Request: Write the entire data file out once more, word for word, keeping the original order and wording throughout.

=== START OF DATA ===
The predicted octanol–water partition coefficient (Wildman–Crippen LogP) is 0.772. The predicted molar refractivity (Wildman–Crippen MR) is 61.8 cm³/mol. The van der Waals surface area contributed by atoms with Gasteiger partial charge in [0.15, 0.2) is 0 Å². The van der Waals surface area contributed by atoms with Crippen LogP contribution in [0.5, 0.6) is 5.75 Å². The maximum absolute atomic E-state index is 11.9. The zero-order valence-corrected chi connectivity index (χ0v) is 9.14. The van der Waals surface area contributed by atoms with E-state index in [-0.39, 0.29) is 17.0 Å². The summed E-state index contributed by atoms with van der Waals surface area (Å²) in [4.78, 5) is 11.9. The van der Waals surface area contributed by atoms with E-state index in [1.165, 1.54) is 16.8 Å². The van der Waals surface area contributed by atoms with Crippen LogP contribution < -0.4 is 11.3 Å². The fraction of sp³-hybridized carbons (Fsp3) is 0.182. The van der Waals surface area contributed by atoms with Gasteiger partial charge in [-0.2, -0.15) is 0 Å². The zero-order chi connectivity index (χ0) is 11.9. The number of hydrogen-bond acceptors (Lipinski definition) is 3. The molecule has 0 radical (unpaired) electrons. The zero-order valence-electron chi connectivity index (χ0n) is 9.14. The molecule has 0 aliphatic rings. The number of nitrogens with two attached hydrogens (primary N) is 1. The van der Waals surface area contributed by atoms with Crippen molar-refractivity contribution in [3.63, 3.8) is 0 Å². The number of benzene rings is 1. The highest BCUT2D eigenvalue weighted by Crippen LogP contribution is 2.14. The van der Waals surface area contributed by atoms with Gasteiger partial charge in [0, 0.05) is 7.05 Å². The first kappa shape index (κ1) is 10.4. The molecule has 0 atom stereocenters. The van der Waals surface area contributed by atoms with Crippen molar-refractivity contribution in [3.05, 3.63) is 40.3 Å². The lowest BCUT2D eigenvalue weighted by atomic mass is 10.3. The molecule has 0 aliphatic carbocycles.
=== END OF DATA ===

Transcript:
The predicted octanol–water partition coefficient (Wildman–Crippen LogP) is 0.772. The predicted molar refractivity (Wildman–Crippen MR) is 61.8 cm³/mol. The van der Waals surface area contributed by atoms with Gasteiger partial charge in [0.15, 0.2) is 0 Å². The van der Waals surface area contributed by atoms with Crippen LogP contribution in [0.5, 0.6) is 5.75 Å². The maximum absolute atomic E-state index is 11.9. The zero-order valence-corrected chi connectivity index (χ0v) is 9.14. The van der Waals surface area contributed by atoms with E-state index in [-0.39, 0.29) is 17.0 Å². The summed E-state index contributed by atoms with van der Waals surface area (Å²) in [4.78, 5) is 11.9. The van der Waals surface area contributed by atoms with E-state index in [1.165, 1.54) is 16.8 Å². The van der Waals surface area contributed by atoms with Crippen LogP contribution < -0.4 is 11.3 Å². The fraction of sp³-hybridized carbons (Fsp3) is 0.182. The van der Waals surface area contributed by atoms with Gasteiger partial charge in [-0.2, -0.15) is 0 Å². The zero-order chi connectivity index (χ0) is 11.9. The number of hydrogen-bond acceptors (Lipinski definition) is 3. The molecule has 0 radical (unpaired) electrons. The zero-order valence-electron chi connectivity index (χ0n) is 9.14. The molecule has 0 aliphatic rings. The number of nitrogens with two attached hydrogens (primary N) is 1. The van der Waals surface area contributed by atoms with Crippen molar-refractivity contribution in [3.63, 3.8) is 0 Å². The number of benzene rings is 1. The highest BCUT2D eigenvalue weighted by Crippen LogP contribution is 2.14. The van der Waals surface area contributed by atoms with Gasteiger partial charge in [0, 0.05) is 7.05 Å². The first kappa shape index (κ1) is 10.4. The molecule has 0 atom stereocenters. The van der Waals surface area contributed by atoms with Crippen molar-refractivity contribution in [3.05, 3.63) is 40.3 Å². The lowest BCUT2D eigenvalue weighted by atomic mass is 10.3. The molecule has 0 aliphatic carbocycles.